3. HA! Well done on the pun title…not sure it is going to beat Chocolate covered Katies post title for today though… “Copycat little Debbie Cosmic chocolate fudge brownies” is out in front at the moment BUT I would rather eat your wonton extravagance soup any day :). I have been eating a LOT of soup lately. I eat it for my evening meal and have done so for the last 8 weeks. I started out on on a green smoothie plan to accompany some other online vegan’s and ended up changing my life :). Soup is now what I eat for my evening meal and this one looks amazingly promising. I, too, come from German heritage…I am a bit more “removed” from “The Old Country” but the logic and need for simplicity runs strong in our veins young padawan! ;). We Aussies spend a lot of time eating Asian food. We are part of the Asia Pacific and have a very ecclectic population demographic that is reflected in our food. I will be giving this recipe a spin ASAP because it looks like soul food to me :) Cheers for sharing your communal meal with us all Hannah :)

  4. Those dumplings look wonderful–a perfect way to warm up on a cold day! And cooking via Skype sounds crazy, but awesome too :)

  5. Girl you are reading my mind! This looks delicious and exactly what I have been craving. My family is across the country and we sometimes cook over Skype too. It’s not the same as in person but better than the phone. PS- I have those same bowls and spoons, think I got them in a little Chinatown shop in SF :)

  6. Although I have an Asian background I have to say I’ve never made any wonton before. Will bookmark this post and give the recipe a try later.

  7. I had no idea that half your family was overseas! I had created a story in my mind that your sister was in Germany studying abroad for a year and that you had recently visited. I’m glad to know the real story now and how fun to be cooking together over Skype!

  8. I don’t think I’ve ever had wonton soup before but your photos sure make me want to try some! Most of my family, besides my parents and brothers, all live in Sweden. What a fantastic idea to Skype cook with them!

  9. How wonderful that you cook via Skype! That would be awesome for me and my mom since she lives 12 hours away from me. This soup looks stunning!

  10. Wonton soup is one of my faves! Definitely have never thought about making my own though. Thanks for sharing this and I will try it out when i’m feeling adventurous :P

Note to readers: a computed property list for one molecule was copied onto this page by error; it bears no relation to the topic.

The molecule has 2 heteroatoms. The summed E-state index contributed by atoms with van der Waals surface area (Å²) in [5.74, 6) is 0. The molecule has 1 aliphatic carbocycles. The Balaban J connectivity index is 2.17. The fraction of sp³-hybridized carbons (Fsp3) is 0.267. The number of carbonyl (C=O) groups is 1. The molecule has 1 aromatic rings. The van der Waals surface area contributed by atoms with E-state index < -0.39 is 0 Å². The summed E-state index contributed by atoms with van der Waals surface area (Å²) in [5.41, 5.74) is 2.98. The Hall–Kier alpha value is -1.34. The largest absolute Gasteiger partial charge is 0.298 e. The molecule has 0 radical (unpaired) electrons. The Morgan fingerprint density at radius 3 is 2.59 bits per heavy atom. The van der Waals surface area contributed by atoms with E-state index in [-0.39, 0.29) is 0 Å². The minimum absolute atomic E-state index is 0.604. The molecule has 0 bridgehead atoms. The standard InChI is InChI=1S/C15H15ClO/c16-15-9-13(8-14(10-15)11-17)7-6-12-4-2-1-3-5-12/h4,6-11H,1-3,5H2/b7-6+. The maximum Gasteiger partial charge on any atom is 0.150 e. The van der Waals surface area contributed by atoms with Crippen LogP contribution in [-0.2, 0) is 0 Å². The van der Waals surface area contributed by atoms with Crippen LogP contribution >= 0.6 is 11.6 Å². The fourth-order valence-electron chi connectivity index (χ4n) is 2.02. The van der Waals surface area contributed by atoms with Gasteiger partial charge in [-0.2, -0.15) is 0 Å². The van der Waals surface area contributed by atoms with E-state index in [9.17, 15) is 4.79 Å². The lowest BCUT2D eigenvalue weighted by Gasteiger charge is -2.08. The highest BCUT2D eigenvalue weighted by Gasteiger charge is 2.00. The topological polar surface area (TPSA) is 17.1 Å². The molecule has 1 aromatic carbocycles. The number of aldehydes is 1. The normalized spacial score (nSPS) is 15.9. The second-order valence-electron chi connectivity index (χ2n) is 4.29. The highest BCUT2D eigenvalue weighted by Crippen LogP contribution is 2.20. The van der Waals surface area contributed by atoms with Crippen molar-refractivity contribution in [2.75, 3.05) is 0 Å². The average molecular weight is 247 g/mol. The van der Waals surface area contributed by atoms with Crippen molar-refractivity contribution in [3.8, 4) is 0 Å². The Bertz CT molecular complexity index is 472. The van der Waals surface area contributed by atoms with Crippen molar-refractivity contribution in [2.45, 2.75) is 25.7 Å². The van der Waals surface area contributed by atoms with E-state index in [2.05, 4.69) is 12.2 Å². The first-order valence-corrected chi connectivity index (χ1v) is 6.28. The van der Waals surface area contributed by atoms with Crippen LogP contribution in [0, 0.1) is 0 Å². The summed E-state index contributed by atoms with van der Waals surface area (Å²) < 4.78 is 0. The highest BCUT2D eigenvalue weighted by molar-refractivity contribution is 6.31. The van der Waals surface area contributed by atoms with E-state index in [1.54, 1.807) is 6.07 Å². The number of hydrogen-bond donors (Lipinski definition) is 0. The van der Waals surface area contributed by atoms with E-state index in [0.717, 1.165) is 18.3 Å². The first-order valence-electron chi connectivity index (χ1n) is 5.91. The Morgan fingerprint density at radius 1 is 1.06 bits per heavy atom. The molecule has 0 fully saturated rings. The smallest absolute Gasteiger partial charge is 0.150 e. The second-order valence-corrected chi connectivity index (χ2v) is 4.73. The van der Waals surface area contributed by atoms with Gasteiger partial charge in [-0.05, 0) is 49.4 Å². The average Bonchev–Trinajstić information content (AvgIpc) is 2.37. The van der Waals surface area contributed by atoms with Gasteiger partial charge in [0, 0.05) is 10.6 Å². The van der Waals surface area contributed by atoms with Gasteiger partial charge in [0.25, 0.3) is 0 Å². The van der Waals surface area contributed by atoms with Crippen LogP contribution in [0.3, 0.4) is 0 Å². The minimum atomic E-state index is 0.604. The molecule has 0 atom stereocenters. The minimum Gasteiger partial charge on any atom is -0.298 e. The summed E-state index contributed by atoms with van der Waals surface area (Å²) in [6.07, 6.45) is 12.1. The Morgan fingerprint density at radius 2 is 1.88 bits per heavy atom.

11. My dad texted me the the other night asking if I like Seitan. I called him and asked him where he’d heard of it. He said that he recently saw a show where a butcher’s daughter stopped eating meat at 14 and turns to the seitan instead of steak. She explained how becoming a vegetarian broke her father’s heart and I told my dad he could probably relate; he is a first generation American from Italy and I told him I was going vegetarian when I was 12. I’m going to send him a link to this post to see if I can further pique his interest in seitan. It’ll be a huge win if he actually tries it!

  12. i need this hot and spicy soup right now to deal with this congestion! my calls with mom over some authentic indian recipes are now on skype too:)

  13. WHAT?! Half your family is in Germany?! When did THIS happen? Goodness! Doesn’t the time difference make it difficult to cook together?

  14. I love wonton soup and you really made this beautifully! It’s always been my top choice for comfort food. :) How interesting and heart warming that you cook with your dad through Skype. :) I think it’s an awesome idea.

  15. This soup looks divine. Such a gorgeous photo! (And gorgeous dumplings!)

    Cooking over skype sounds awesome yet also simultaneously slightly torturous… after all, one person gets to see/taste/smell/eat the food, and the other person only gets to see it, right? Or maybe you both cook the same thing at once…? Anyway, it’s a nice idea for spanning long distances between family members! I like it.

    1. No, no one gets left out! We decide on the recipe about a week in advance so there’s time to gather ingredients, and we both prepare it at the same time. I usually guide my dad through since he’s not exactly into vegan cooking, but he’s taught me a thing or two in the process. No matter what, we always end up with something good to eat in the end, so it’s purely a win-win situation.

      1. Nice! I love this idea. My family is also spread far & wide, but nothing brings people together like food. And coming together around food is one of the things I miss the most, especially when our only communication is with sporadic phone calls and e-mails. It sounds like your family has worked out an excellent system, and one which I hope to imitate someday soon. :) I can think of a friend or two who I’d like to share a long-distance skype cooking session with, too!